With a family name known around the world, Abigail Disney is using the full power of that recognition to fight for economic justice. Most people first discovered the filmmaker and philanthropist when she called out the company’s CEO, Bob Iger, in a viral Twitter thread from 2019, in which she took no hits to call his salary. “crazy,” who that year was 1,424 times the average Disney employee. When her remarks went viral, she saw an opportunity to tell the story of American income inequality and corporate greed in the best way she had ever known – in a movie.
Taking a personal approach to what for her is a very personal matter, “The American Dream and Other Fairy Tales” follows Disney and her activist work for two years. Directed by Disney and Kathleen Hughes, the film, which debuted at Sundance in January, covers a wide range of topics, mixing the intimate struggles of real Disney employees with broad insight into how we got here. As she observes families failing to provide basic necessities on their meager Disney salaries, she searches for traces of the values her Grandfather Roy and Great Uncle Walt espoused.
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As she says in the film, even if a Disney CEO made huge changes to employee compensation tomorrow, the company would lose profits and the CEO would be out. It will take a huge shifting tide to quell the current tsunami of wealth disparity.
“Any system like this is made up of individuals, it’s like a wall is made of bricks,” Disney told IndieWire during a recent interview. “What if all the bricks decided not to stay there? What if all individuals made the decision to be different within this system? Each of us has the ability to behave differently within a system. This is how systems change. And it’s really hard to have an individual [to change]. It seems unnecessary. But build, build, build on people’s solidarity and feeling of alliance with each other, then you build power.
Although her primary focus is corporate greed, the filmmaker isn’t afraid to call out Disney for other missteps. The company made headlines earlier this year when it emerged that Disney had helped anti-LGBTQ politicians amid the fervor over Florida’s controversial “Don’t Say Gay” bill. When current Disney CEO Bob Chapek dismissed the initial response, thousands of Disney employees walked out in protest.
In response to the massive pushback, Chapek announced that Disney would suspend all political donations in Florida until further notice. As a longtime student of corporate behavior, Disney is skeptical.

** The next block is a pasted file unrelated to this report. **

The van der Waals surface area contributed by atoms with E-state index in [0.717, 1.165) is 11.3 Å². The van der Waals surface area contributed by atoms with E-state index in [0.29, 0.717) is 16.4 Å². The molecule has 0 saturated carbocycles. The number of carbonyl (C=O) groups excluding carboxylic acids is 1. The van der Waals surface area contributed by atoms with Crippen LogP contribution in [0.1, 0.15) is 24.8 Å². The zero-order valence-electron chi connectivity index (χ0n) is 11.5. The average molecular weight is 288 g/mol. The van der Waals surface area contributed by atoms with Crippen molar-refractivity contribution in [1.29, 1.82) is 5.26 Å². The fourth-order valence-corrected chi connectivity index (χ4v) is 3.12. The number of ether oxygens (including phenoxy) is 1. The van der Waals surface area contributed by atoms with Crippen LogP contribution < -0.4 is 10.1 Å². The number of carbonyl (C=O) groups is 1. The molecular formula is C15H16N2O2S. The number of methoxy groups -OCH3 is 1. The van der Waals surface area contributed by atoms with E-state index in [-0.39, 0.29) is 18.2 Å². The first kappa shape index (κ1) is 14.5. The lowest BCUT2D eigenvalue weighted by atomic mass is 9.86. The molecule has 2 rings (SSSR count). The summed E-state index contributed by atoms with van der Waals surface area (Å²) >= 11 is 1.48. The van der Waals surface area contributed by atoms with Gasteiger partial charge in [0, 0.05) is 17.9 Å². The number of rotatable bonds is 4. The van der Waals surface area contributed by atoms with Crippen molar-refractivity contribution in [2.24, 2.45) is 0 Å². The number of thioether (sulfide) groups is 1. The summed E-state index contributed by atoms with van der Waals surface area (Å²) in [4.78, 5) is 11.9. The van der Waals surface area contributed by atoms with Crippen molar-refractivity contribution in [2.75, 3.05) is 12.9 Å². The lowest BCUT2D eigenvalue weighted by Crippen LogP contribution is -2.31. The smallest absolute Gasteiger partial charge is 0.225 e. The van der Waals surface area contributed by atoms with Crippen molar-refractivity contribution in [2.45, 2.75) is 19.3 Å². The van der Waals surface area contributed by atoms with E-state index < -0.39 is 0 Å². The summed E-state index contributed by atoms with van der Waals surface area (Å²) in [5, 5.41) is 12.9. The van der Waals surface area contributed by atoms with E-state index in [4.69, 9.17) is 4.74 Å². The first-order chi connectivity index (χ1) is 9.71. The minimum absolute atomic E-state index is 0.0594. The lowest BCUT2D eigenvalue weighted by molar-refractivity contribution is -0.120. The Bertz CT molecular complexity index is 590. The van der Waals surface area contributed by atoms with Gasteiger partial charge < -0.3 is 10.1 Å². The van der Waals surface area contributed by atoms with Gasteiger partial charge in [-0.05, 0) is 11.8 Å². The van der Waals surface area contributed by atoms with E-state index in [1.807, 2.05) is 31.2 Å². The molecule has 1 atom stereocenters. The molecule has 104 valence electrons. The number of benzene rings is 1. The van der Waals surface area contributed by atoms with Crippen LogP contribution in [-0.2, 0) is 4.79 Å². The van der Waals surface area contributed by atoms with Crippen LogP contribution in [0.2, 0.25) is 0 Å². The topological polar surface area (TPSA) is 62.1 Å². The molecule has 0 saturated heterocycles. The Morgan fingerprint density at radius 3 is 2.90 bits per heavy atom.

” If the [paused donations], he has to prove to us that he did it,” she said. “I think for the past three years in a row there have been shareholder proposals around Disney to be transparent about their political contributions. And in all cases, management has recommended not voting Why? Why are they opposed to any transparency on their political contributions? It seems to me something that should be the law, that every corporation should be transparent about their political contributions. So if they are against transparency , I would venture to assume that they haven’t changed much.
She did, however, applaud the company’s recent response to the overturning of Roe v. Wade, which saw Disney join Facebook parent company Meta in pledging to cover staff costs associated with travel to gain access to abortion.
“I’m glad they said that. I hope it’s true. I mean frankly, for Disney, it’s a very brave position and I commend her,” Disney said. “There’s the thing being said in the business, and then how it’s actually set up for the people down there, and there’s always a gap between those things. That’s why I say it was a brave position to take. I have no way of knowing whether or not this will happen. … That’s a very significant number of conservatives who really, really, really love Disney and they’re currently in a position where they’ve been threatened with a boycott. So I felt that was a strong position for Disney to take.
“The American Dream and Other Fairy Tales” will premiere in select theaters and digital platforms on Friday, September 23.
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